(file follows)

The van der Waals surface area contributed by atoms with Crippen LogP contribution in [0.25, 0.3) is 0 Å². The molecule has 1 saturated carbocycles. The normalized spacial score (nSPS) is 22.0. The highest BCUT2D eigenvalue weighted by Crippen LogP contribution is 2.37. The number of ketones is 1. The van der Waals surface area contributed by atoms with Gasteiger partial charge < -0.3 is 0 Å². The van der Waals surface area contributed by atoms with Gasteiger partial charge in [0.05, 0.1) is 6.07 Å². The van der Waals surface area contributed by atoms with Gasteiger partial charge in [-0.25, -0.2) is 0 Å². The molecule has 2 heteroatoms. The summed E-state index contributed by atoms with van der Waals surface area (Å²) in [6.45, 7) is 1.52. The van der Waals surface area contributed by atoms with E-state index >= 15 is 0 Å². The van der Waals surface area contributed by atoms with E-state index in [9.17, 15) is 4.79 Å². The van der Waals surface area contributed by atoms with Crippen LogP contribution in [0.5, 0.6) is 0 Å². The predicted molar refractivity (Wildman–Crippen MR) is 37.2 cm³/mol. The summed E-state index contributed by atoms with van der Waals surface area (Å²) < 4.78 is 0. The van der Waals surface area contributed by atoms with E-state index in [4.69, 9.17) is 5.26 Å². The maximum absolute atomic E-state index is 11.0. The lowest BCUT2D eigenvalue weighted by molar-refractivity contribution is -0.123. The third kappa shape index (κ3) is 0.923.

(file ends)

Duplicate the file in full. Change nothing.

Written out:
The van der Waals surface area contributed by atoms with Crippen LogP contribution in [0.25, 0.3) is 0 Å². The molecule has 1 saturated carbocycles. The normalized spacial score (nSPS) is 22.0. The highest BCUT2D eigenvalue weighted by Crippen LogP contribution is 2.37. The number of ketones is 1. The van der Waals surface area contributed by atoms with Gasteiger partial charge < -0.3 is 0 Å². The van der Waals surface area contributed by atoms with Gasteiger partial charge in [0.05, 0.1) is 6.07 Å². The van der Waals surface area contributed by atoms with Gasteiger partial charge in [-0.25, -0.2) is 0 Å². The molecule has 2 heteroatoms. The summed E-state index contributed by atoms with van der Waals surface area (Å²) in [6.45, 7) is 1.52. The van der Waals surface area contributed by atoms with E-state index >= 15 is 0 Å². The van der Waals surface area contributed by atoms with E-state index in [9.17, 15) is 4.79 Å². The van der Waals surface area contributed by atoms with Crippen LogP contribution in [0.5, 0.6) is 0 Å². The predicted molar refractivity (Wildman–Crippen MR) is 37.2 cm³/mol. The summed E-state index contributed by atoms with van der Waals surface area (Å²) < 4.78 is 0. The van der Waals surface area contributed by atoms with E-state index in [4.69, 9.17) is 5.26 Å². The maximum absolute atomic E-state index is 11.0. The lowest BCUT2D eigenvalue weighted by molar-refractivity contribution is -0.123. The third kappa shape index (κ3) is 0.923.